Huffington Post: Environmental Activists Arrested Outside John Kerry's House
Twenty activists protesting an international pipeline expansion project were arrested outside Secretary of State John Kerry’s residence in Washington, D.C., on Tuesday. They were part of a group of about 100 demonstrators organized by the youth environmental group Midwest Unrest. The protesters were calling on Kerry to block Enbridge Energy from expanding its Alberta Clipper oil sands pipeline, which runs from Canada to Superior, Wisconsin.
Associated Press: Part of Indiana BP Oil Refinery Reopens; Ohio Gas Prices Could Fall
BP says it has restarted a portion of a large Indiana oil refinery whose unplanned shutdown for repairs caused gasoline prices in the region to spike earlier this month.
OilPrice.com: Fate of U.S. Fracking Could Rest With Colorado Supreme Court
The oil and gas landscape is changing fast these days. And a big item this month suggests the courts may have a major impact on shaping the sector over the coming months. Especially issues like fracking.
Lincoln Journal Star: Bold Nebraska searching for evidence of TransCanada influence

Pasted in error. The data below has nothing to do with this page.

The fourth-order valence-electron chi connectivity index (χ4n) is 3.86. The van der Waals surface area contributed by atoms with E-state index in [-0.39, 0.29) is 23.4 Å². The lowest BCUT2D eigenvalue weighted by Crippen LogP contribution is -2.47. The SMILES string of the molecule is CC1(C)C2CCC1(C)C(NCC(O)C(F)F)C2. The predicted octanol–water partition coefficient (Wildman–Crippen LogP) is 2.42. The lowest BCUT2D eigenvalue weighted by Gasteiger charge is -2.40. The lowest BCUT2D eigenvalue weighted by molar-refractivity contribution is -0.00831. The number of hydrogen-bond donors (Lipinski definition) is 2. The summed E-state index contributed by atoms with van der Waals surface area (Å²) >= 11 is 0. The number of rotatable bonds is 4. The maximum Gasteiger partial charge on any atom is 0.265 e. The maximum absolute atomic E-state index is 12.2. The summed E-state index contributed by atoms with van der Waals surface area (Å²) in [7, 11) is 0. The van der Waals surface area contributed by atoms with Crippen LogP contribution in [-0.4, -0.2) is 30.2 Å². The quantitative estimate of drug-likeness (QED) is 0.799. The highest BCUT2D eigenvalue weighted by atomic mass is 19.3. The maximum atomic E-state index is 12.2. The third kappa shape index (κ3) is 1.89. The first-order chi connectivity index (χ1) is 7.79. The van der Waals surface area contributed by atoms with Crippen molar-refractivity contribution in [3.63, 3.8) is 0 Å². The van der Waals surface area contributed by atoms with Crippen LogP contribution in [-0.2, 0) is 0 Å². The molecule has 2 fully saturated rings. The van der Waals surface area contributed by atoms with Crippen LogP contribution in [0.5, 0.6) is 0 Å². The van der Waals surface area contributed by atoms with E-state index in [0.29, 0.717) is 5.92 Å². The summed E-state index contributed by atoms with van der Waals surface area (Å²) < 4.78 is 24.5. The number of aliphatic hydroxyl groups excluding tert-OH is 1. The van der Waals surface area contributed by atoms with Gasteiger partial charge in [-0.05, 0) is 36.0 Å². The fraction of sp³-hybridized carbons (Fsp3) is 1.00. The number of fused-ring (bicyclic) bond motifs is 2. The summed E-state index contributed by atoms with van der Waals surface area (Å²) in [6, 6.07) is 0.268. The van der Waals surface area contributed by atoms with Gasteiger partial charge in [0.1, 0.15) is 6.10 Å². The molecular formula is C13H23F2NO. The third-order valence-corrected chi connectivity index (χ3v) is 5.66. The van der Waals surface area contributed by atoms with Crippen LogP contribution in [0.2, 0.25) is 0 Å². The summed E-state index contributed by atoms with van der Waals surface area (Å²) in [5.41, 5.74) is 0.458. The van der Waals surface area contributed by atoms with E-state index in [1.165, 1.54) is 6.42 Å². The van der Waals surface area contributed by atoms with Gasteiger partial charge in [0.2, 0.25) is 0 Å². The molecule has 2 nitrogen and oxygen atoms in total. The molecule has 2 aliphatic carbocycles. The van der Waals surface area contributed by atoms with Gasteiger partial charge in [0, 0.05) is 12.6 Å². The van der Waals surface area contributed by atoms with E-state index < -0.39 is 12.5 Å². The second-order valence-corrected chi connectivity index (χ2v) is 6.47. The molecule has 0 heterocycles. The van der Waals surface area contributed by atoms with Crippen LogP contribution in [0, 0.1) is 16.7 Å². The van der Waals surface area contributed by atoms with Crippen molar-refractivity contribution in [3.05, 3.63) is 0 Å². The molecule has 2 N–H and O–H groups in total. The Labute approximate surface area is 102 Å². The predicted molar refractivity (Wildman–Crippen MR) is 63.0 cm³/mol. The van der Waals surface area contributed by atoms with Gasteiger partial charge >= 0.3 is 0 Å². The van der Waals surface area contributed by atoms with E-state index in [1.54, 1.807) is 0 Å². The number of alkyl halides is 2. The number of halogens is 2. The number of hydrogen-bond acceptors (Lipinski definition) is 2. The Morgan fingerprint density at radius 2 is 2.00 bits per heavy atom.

Bold Nebraska has gone fishing. Volunteers for the environmental advocacy group known for its opposition to the Keystone XL pipeline spent hours Tuesday poring over boxes of records from former Gov. Dave Heineman’s administration.
Bloomberg: Oil plunge has gone too far, Morgan Stanley says
The global oil market is healthier than it looks, signaling that crude’s plunge to six-year lows has probably gone too far. While futures tumbled below $45 a barrel in London for the first time since 2009, Morgan Stanley and Standard Chartered Plc say other measures suggest physical markets for crude have stabilized or even strengthened in recent weeks.
Bloomberg: Energy Companies Cheaper Than Assets after Rout, Oil Search Says
Oil and gas companies are looking more attractive to buy than individual assets following the plunge in share prices, according to Oil Search Ltd., Exxon Mobil Corp.’s partner in Papua New Guinea.